“Chinese made medicine is not going to help much at this stage,” the doctor explains. “Only one imported dosage may be of help….But you’ll have to do exactly what I say.”

“My dear doctor,” says the patient pleadingly. “If you can save my life, I’ll do anything you say.”

Well, a money-making doctor may be nowhere near as heinous as a politician, but you get the idea of playing to someone’s fears.

Alright, no more ado. Let’s read a few recent media examples for a better grasp of the concept of “playbook”, both on and off the sports field:

1. “Too soon” — it’s the GOP boilerplate reaction to every gun massacre. “We can’t talk about it about it yet”. “Let’s not politicize this issue”. It’s the upturned palm in the face — rule number one in the craven politician’s playbook. Delay, delay, delay — in hopes it will all blow over. Mitch McConnell wasted little time in playing the card.

Senate Majority Leader Mitch McConnell said this afternoon:

“It’s particularly inappropriate to politicize an event like this. It just happened within the last day and half. Entirely premature to be discussing about legislative solutions if any.”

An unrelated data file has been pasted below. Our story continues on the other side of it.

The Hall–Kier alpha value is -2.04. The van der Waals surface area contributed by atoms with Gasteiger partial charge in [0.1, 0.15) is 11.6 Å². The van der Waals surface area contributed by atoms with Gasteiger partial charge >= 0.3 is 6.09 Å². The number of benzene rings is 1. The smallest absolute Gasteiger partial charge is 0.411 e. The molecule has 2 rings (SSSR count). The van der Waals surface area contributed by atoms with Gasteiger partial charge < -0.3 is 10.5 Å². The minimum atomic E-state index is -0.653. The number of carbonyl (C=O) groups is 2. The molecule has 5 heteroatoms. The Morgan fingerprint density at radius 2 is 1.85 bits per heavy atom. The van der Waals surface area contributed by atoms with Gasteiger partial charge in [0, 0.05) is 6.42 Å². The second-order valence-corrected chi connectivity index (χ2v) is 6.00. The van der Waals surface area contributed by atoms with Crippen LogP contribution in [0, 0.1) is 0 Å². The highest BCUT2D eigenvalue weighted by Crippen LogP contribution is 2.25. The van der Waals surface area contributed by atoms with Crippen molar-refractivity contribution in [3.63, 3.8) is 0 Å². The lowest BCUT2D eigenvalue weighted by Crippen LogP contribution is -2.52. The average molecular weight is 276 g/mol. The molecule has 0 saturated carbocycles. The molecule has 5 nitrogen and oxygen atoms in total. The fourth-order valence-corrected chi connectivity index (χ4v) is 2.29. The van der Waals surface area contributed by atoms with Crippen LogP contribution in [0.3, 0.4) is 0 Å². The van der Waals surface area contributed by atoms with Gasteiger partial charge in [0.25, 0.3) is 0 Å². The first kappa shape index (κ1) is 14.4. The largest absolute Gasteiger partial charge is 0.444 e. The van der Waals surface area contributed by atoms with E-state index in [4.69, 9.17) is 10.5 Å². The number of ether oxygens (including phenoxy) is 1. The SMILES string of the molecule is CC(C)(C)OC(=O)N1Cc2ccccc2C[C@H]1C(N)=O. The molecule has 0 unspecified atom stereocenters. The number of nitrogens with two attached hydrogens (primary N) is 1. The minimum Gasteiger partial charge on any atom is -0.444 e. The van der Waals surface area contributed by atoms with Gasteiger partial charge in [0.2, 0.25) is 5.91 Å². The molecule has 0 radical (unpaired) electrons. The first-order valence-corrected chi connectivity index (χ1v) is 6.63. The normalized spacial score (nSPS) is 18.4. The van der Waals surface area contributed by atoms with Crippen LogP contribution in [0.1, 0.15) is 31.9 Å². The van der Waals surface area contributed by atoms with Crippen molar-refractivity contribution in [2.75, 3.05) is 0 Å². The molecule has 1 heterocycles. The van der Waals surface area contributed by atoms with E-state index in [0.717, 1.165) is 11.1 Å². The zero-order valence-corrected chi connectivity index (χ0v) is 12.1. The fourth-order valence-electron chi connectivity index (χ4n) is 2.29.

Let’s ask MItch when is it not “too soon” to prevent the next massacre. In no other case do we postpone the fight for life. If we delayed the search for a cancer cure, people would think we were nuts.

And why is it premature? Calling for answers doesn’t dishonor the dead. And the living would like to think their lost family and friends counted for something. Time and again the parents of dead children lead the demand that something is done — right away. They know the pain of losing a child — and in empathy don’t wish it on anyone.

Ultimately every death is an individual tragedy. Massacres get the headlines, but gun death in America is inexorable. Forty-two people die from gun violence every day. Over 100, if you add in suicides.

And notice Mitch slipped in “if any”. He couldn’t have been more blatant that a Republican Congress will do nothing. And here, he is merely carrying the NRA’s water.

Gun zealots say that nothing can be done about gun violence in America — unless more people get guns. They present the futility argument: “What are the gun grabbers gonna do with the 300 million guns already in circulation?” And add their clincher: “If you take away guns only the criminals will have guns”.

Let’s dispose of this nonsense. How would 22,000 people firing up at the Mandalay Bay have worked out? One reason we have a problem with guns is that so many are in circulation – it’s an absurd argument for doing nothing. And few people are saying that sane, law-abiding citizens shouldn’t have guns.